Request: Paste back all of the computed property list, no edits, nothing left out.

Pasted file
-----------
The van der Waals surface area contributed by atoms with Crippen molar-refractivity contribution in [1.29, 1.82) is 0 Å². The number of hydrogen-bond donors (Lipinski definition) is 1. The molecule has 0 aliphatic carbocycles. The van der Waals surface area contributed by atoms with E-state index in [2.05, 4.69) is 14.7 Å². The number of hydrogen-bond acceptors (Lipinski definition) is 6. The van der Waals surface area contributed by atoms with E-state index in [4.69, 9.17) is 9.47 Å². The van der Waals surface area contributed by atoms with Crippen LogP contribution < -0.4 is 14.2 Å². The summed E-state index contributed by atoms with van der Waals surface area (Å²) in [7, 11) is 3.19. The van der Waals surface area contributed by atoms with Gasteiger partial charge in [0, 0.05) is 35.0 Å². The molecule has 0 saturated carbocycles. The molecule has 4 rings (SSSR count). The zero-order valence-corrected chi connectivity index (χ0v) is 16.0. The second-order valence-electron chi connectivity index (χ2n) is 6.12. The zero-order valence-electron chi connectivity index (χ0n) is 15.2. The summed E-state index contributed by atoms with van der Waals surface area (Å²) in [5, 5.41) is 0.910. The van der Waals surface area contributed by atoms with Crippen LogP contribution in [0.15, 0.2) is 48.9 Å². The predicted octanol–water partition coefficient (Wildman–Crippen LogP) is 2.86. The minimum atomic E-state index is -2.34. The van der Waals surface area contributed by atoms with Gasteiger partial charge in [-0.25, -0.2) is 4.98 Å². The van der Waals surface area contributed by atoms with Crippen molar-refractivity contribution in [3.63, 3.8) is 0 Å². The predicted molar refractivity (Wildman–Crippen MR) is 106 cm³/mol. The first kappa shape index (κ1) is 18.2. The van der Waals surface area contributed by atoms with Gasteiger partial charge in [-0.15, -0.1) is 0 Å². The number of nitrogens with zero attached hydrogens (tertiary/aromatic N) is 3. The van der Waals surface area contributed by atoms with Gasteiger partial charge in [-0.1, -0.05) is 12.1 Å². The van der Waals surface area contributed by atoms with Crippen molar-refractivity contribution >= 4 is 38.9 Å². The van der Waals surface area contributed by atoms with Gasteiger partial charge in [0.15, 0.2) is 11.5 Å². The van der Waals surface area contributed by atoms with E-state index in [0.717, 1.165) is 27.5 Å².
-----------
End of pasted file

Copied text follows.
The van der Waals surface area contributed by atoms with Crippen molar-refractivity contribution in [1.29, 1.82) is 0 Å². The number of hydrogen-bond donors (Lipinski definition) is 1. The molecule has 0 aliphatic carbocycles. The van der Waals surface area contributed by atoms with E-state index in [2.05, 4.69) is 14.7 Å². The number of hydrogen-bond acceptors (Lipinski definition) is 6. The van der Waals surface area contributed by atoms with E-state index in [4.69, 9.17) is 9.47 Å². The van der Waals surface area contributed by atoms with Crippen LogP contribution < -0.4 is 14.2 Å². The summed E-state index contributed by atoms with van der Waals surface area (Å²) in [7, 11) is 3.19. The van der Waals surface area contributed by atoms with Gasteiger partial charge in [0, 0.05) is 35.0 Å². The molecule has 0 saturated carbocycles. The molecule has 4 rings (SSSR count). The zero-order valence-corrected chi connectivity index (χ0v) is 16.0. The second-order valence-electron chi connectivity index (χ2n) is 6.12. The zero-order valence-electron chi connectivity index (χ0n) is 15.2. The summed E-state index contributed by atoms with van der Waals surface area (Å²) in [5, 5.41) is 0.910. The van der Waals surface area contributed by atoms with Crippen LogP contribution in [0.15, 0.2) is 48.9 Å². The predicted octanol–water partition coefficient (Wildman–Crippen LogP) is 2.86. The minimum atomic E-state index is -2.34. The van der Waals surface area contributed by atoms with Gasteiger partial charge in [-0.25, -0.2) is 4.98 Å². The van der Waals surface area contributed by atoms with Crippen molar-refractivity contribution in [3.63, 3.8) is 0 Å². The predicted molar refractivity (Wildman–Crippen MR) is 106 cm³/mol. The first kappa shape index (κ1) is 18.2. The van der Waals surface area contributed by atoms with Gasteiger partial charge in [-0.15, -0.1) is 0 Å². The number of nitrogens with zero attached hydrogens (tertiary/aromatic N) is 3. The van der Waals surface area contributed by atoms with Gasteiger partial charge in [-0.1, -0.05) is 12.1 Å². The van der Waals surface area contributed by atoms with Crippen molar-refractivity contribution >= 4 is 38.9 Å². The van der Waals surface area contributed by atoms with Gasteiger partial charge in [0.15, 0.2) is 11.5 Å². The van der Waals surface area contributed by atoms with E-state index in [0.717, 1.165) is 27.5 Å².